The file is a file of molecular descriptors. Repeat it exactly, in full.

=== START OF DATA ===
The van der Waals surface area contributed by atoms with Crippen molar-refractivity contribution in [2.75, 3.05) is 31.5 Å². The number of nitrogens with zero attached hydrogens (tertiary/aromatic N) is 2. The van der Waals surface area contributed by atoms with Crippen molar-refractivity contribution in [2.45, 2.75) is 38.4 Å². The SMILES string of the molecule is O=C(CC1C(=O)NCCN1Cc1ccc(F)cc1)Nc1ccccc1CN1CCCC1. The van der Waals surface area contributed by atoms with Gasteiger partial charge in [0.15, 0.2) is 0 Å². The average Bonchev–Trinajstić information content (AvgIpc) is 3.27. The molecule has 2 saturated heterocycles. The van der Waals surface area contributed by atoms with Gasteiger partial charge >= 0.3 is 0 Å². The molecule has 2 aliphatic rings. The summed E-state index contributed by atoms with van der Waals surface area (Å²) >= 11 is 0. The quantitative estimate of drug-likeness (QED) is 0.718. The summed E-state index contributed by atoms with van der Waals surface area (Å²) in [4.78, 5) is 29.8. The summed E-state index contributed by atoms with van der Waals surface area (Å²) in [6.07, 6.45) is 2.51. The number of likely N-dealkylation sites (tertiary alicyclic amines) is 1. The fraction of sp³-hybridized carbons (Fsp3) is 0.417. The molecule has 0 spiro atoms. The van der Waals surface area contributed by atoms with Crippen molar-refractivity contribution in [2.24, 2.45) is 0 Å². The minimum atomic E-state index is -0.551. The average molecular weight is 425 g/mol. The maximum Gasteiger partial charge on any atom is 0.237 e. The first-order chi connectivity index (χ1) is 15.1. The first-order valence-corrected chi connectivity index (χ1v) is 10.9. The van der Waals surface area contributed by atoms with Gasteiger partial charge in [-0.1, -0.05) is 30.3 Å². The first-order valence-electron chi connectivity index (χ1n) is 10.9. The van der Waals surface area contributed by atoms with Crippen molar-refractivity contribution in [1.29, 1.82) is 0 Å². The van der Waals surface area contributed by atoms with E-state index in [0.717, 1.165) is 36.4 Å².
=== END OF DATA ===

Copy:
The van der Waals surface area contributed by atoms with Crippen molar-refractivity contribution in [2.75, 3.05) is 31.5 Å². The number of nitrogens with zero attached hydrogens (tertiary/aromatic N) is 2. The van der Waals surface area contributed by atoms with Crippen molar-refractivity contribution in [2.45, 2.75) is 38.4 Å². The SMILES string of the molecule is O=C(CC1C(=O)NCCN1Cc1ccc(F)cc1)Nc1ccccc1CN1CCCC1. The van der Waals surface area contributed by atoms with Gasteiger partial charge in [0.15, 0.2) is 0 Å². The average Bonchev–Trinajstić information content (AvgIpc) is 3.27. The molecule has 2 saturated heterocycles. The van der Waals surface area contributed by atoms with Gasteiger partial charge >= 0.3 is 0 Å². The molecule has 2 aliphatic rings. The summed E-state index contributed by atoms with van der Waals surface area (Å²) >= 11 is 0. The quantitative estimate of drug-likeness (QED) is 0.718. The summed E-state index contributed by atoms with van der Waals surface area (Å²) in [4.78, 5) is 29.8. The summed E-state index contributed by atoms with van der Waals surface area (Å²) in [6.07, 6.45) is 2.51. The number of likely N-dealkylation sites (tertiary alicyclic amines) is 1. The fraction of sp³-hybridized carbons (Fsp3) is 0.417. The molecule has 0 spiro atoms. The van der Waals surface area contributed by atoms with Crippen molar-refractivity contribution in [2.24, 2.45) is 0 Å². The minimum atomic E-state index is -0.551. The average molecular weight is 425 g/mol. The maximum Gasteiger partial charge on any atom is 0.237 e. The first-order chi connectivity index (χ1) is 15.1. The first-order valence-corrected chi connectivity index (χ1v) is 10.9. The van der Waals surface area contributed by atoms with Gasteiger partial charge in [-0.1, -0.05) is 30.3 Å². The first-order valence-electron chi connectivity index (χ1n) is 10.9. The van der Waals surface area contributed by atoms with Crippen molar-refractivity contribution in [1.29, 1.82) is 0 Å². The van der Waals surface area contributed by atoms with E-state index in [0.717, 1.165) is 36.4 Å².